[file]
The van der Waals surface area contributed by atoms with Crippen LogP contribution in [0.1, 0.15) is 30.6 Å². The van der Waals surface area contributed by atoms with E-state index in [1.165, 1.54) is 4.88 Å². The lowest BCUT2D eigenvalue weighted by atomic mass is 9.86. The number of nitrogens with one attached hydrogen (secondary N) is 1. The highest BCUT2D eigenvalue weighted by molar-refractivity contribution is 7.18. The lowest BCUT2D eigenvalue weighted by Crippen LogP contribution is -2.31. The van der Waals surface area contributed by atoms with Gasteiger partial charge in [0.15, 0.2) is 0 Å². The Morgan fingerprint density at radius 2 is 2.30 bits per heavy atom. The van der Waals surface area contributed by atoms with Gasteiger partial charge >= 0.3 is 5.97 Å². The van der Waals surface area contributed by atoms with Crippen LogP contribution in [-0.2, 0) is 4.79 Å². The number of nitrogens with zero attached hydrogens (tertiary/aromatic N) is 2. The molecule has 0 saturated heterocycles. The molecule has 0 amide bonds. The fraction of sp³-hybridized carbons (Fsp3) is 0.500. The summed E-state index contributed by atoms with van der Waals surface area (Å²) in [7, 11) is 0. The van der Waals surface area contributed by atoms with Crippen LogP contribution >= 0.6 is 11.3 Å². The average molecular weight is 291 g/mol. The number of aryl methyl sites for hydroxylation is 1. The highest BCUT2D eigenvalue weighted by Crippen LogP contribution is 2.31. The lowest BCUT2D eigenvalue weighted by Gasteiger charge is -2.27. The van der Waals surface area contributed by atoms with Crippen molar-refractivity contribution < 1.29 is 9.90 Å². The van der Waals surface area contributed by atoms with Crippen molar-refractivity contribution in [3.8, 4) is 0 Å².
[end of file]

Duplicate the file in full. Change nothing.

The van der Waals surface area contributed by atoms with Crippen LogP contribution in [0.1, 0.15) is 30.6 Å². The van der Waals surface area contributed by atoms with E-state index in [1.165, 1.54) is 4.88 Å². The lowest BCUT2D eigenvalue weighted by atomic mass is 9.86. The number of nitrogens with one attached hydrogen (secondary N) is 1. The highest BCUT2D eigenvalue weighted by molar-refractivity contribution is 7.18. The lowest BCUT2D eigenvalue weighted by Crippen LogP contribution is -2.31. The van der Waals surface area contributed by atoms with Gasteiger partial charge in [0.15, 0.2) is 0 Å². The Morgan fingerprint density at radius 2 is 2.30 bits per heavy atom. The van der Waals surface area contributed by atoms with Gasteiger partial charge >= 0.3 is 5.97 Å². The van der Waals surface area contributed by atoms with Crippen LogP contribution in [-0.2, 0) is 4.79 Å². The number of nitrogens with zero attached hydrogens (tertiary/aromatic N) is 2. The molecule has 0 saturated heterocycles. The molecule has 0 amide bonds. The fraction of sp³-hybridized carbons (Fsp3) is 0.500. The summed E-state index contributed by atoms with van der Waals surface area (Å²) in [7, 11) is 0. The van der Waals surface area contributed by atoms with Crippen LogP contribution >= 0.6 is 11.3 Å². The average molecular weight is 291 g/mol. The number of aryl methyl sites for hydroxylation is 1. The highest BCUT2D eigenvalue weighted by Crippen LogP contribution is 2.31. The lowest BCUT2D eigenvalue weighted by Gasteiger charge is -2.27. The van der Waals surface area contributed by atoms with Crippen molar-refractivity contribution < 1.29 is 9.90 Å². The van der Waals surface area contributed by atoms with Crippen molar-refractivity contribution in [3.8, 4) is 0 Å².